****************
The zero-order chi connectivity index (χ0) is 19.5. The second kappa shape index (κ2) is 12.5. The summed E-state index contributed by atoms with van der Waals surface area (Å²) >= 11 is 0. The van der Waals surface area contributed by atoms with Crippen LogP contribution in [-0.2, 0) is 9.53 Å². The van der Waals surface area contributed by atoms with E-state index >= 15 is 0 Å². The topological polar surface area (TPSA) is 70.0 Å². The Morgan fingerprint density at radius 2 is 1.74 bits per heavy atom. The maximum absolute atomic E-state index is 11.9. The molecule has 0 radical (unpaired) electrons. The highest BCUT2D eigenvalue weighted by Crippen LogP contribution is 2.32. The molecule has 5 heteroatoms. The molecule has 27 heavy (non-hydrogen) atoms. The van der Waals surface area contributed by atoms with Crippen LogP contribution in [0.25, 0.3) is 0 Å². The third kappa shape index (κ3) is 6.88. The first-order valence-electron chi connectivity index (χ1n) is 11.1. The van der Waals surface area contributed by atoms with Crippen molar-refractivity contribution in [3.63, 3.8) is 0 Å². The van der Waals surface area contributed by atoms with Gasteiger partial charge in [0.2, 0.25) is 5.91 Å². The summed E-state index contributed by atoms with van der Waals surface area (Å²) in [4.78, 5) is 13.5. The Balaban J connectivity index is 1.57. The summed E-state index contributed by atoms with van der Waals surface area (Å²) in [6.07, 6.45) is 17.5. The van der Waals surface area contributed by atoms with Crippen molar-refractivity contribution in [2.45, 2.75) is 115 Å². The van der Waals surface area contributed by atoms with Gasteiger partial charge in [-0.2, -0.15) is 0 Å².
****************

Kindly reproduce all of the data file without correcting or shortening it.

The zero-order chi connectivity index (χ0) is 19.5. The second kappa shape index (κ2) is 12.5. The summed E-state index contributed by atoms with van der Waals surface area (Å²) >= 11 is 0. The van der Waals surface area contributed by atoms with Crippen LogP contribution in [-0.2, 0) is 9.53 Å². The van der Waals surface area contributed by atoms with E-state index >= 15 is 0 Å². The topological polar surface area (TPSA) is 70.0 Å². The Morgan fingerprint density at radius 2 is 1.74 bits per heavy atom. The maximum absolute atomic E-state index is 11.9. The molecule has 0 radical (unpaired) electrons. The highest BCUT2D eigenvalue weighted by Crippen LogP contribution is 2.32. The molecule has 5 heteroatoms. The molecule has 27 heavy (non-hydrogen) atoms. The van der Waals surface area contributed by atoms with Crippen LogP contribution in [0.25, 0.3) is 0 Å². The third kappa shape index (κ3) is 6.88. The first-order valence-electron chi connectivity index (χ1n) is 11.1. The van der Waals surface area contributed by atoms with Crippen molar-refractivity contribution in [3.63, 3.8) is 0 Å². The van der Waals surface area contributed by atoms with Gasteiger partial charge in [0.2, 0.25) is 5.91 Å². The summed E-state index contributed by atoms with van der Waals surface area (Å²) in [4.78, 5) is 13.5. The Balaban J connectivity index is 1.57. The summed E-state index contributed by atoms with van der Waals surface area (Å²) in [6.07, 6.45) is 17.5. The van der Waals surface area contributed by atoms with Crippen molar-refractivity contribution in [2.45, 2.75) is 115 Å². The van der Waals surface area contributed by atoms with Gasteiger partial charge in [-0.2, -0.15) is 0 Å².